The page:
Henry Shawers - timeline of an ancestor

The above image I took recently at the medieval festival in Bayeux, France.  My great great great grandfather, Henry Shawers is described as a narrow lace or trimming weaver.  Does the above represent his trade well?  Here I'm going to record all of the evidence so far for Henry, who I believe, is the first non-English ancestor that I have discovered, out of 270 direct ancestors, researched for over 25 years.

I'm going to present the evidence in a time line.

1826-1828

1827 +/- 1 year, The approximate birth year of Henry Shawers, most likely Switzerland.  His father was a coppersmith named John Shawers.  Their names have most likely been anglicised with immigration.  Henry was illiterate.  Their surname could for example, have been:   Soruhes, Schwarz, Schwares, Shaers, Schoovers, Chouart, Scherrais, Shavier, Cerrier, or Soyers

1829
1830
1831
1832
1833
1834
1835

1835-10-11 (Oct 11th), Elizabeth Durran, born in this year, was baptised at Deddington, Oxfordshire.

1836
1837
1838
1839
1840
1841

1841-06-06 (Jun 6th), 1841 Census of England & Wales.  No sign of John Shawers or his son Henry.  Elizabeth Durran was 5 years old, living in Deddington, Oxfordshire.  Henry would have been about age 14.

1842
1843
1844
1845
1846
1847
1848
1849
1850
1851

1851-03-30 (Mar 30th), 1851 Census of England & Wales.  No sign of Henry Shawers.  Elizabeth Durran was age 15, still living with her parents and siblings in Deddington, Oxfordshire.

1852

1852-08-11 (Aug 8th), passengers on the Lord Warden, disembarked at Folkestone docks.  The ship had carried them across the Channel from Boulogne, in France.  The List of Aliens recorded as arriving with this ship included a Monsieur Shawers, recorded as having French nationality.  Unfortunately all of the passengers had their occupations lazily recorded as Gents, but I wonder, not a lot of immigrants coming into the country by the name of Shawers, and only five years before our Henry married Elizabeth Durran in Bethnal Green.

1853
1854
1855
1856
1857

1857-09-20 (Sept 20th), Henry Shawers married Elizabeth Durran at St Philip, Bethnal Green, London.  I have the GRO Certificate copy.  I also see the church register entry on Ancestry.com.  They tally.  He stated:

  • He was a bachelor, and age 31, born about 1826.
  • He was living with Elizabeth at Banner Square, London
  • He was a Narrow Weaver.
  • His father was called John Shawers who was a Coppersmith.
  • He signed X - he was illiterate.  Elizabeth, age 22, was a spinster and also signed X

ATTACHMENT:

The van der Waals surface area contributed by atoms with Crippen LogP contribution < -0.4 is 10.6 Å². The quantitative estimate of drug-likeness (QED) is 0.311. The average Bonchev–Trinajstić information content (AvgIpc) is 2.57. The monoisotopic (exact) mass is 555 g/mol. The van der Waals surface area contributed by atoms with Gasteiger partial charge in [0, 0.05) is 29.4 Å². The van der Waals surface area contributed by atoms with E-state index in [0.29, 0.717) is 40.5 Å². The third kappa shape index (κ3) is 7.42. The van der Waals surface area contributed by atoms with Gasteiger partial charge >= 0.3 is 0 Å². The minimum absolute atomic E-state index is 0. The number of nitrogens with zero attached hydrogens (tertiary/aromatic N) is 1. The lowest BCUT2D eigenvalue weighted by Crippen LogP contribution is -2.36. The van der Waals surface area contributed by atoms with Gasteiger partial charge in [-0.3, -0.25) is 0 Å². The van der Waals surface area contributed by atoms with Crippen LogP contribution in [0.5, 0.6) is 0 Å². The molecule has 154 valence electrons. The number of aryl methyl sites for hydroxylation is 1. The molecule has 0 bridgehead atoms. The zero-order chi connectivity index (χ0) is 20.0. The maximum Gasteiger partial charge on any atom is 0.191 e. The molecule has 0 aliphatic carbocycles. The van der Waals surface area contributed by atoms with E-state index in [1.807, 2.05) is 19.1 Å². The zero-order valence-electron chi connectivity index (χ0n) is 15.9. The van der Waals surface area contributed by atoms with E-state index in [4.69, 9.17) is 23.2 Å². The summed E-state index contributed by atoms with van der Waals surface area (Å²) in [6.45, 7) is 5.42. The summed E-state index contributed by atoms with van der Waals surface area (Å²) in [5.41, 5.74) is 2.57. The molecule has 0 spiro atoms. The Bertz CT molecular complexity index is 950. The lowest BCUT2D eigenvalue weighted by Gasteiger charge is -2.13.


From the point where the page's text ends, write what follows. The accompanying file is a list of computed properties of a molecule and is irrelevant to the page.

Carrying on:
• They married by banns.
  • Witnesses were James Brown and Mary Tilsely.  Both signed X.

1858

1858-09-11 (Sept 11th), Elizabeth Rosina Shawers was born at 29 Pownall Road, Haggerstone, London.  I have the GRO birth certificate.  Daughter of Henry Shawers and Elizabeth (nee Durran)

  • Henry Shawers was a Narrow Weaver Journeyman.
  • Elizabeth the mother registered the birth.
  • They were addressed to 29 Pownall Road, Haggerstone, London.

1859
1860

1860-01-08 (Jan 8th), first son, Henry Shawers (junior) was born at 29 Pownall Road, Haggerstone, London.  I have the GRO birth certificate.  Son of Henry Shawers (senior) and Elizabeth (nee Durran).

  • Henry Shawers was a Narrow Weaver.
  • Elizabeth the mother registered the birth.
  • They were still living at 29 Pownall Road, Haggerstone.  That's at least between 1858-09-11 and 1860-01-08

1861

I believe that sometime between his birth in January 1860, and late 1861, that Henry Shawers (junior) had died, but the death is not registered in any way that I have yet found it.

1861-04-07 (Apr 7th)  1861 Census of England & Wales.  2 Sun Row, St Mary, Islington, Finsbury, London, England. Henry Soruhes Head. Mar. 33. Trimming maker Switzerland. Elizabeth Soruhes. Wife. Mar. 26. Oxfordshire.  Rose Sohures. dau. 2 Dalston. Henry Sohures. Son. 15 months
  • His name is recorded as Henry Sohures.
  • His son, Henry (junior) is still alive age 15 months.
  • He is recorded as being born in Switzerland.
  • He was 33 years old, born about 1828 in Switzerland.
  • They were living at Sun row, Islington, London.
  • He is recorded as a "Trimming weaver".

I believe that their son Henry Shawers (junior) died between April 1861 and April 1862, but I have not yet located his death or burial.

1862

1862-04-07 (Apr 7th), Second son, William (Henry) Shawers is born south of the Thames at Hospital York Road, Waterloo Road Second, London, Surrey.  I have a copy of the GRO birth certificate.

  • Reported by mother E Shawers (nee Durran) of 4 Austen Terrace, St Johns Road, Upper Holloway, North London.
  • Henry Shawers recorded as Narrow weaver of fringe and trimmings journeyman.

1862-10-31 (31st Oct), Henry Shawers is imprisoned at Wandsworth Prison, London with a sentence of one month, for the offence of begging.  I found this on a digitilised image of the Prison Register at FindMyPast.co.uk.

  • Henry Shawers was a Lace Weaver
  • He was age 34, born about 1828
  • Height five feet, two and three quarter inches.  Grey eyes, fresh complexion, no marks.  Weight, a eight stone, ten pounds.
  • He was a vagrant, no address.
  • He was registered as F born.  Foreign born, not British Empire judging by other entries in the register.
  • His crime was begging.
  • He was illiterate.
  • He was Christian.
  • He was sentenced at Wandsworth, London, by C Dayman, magistrate.

1863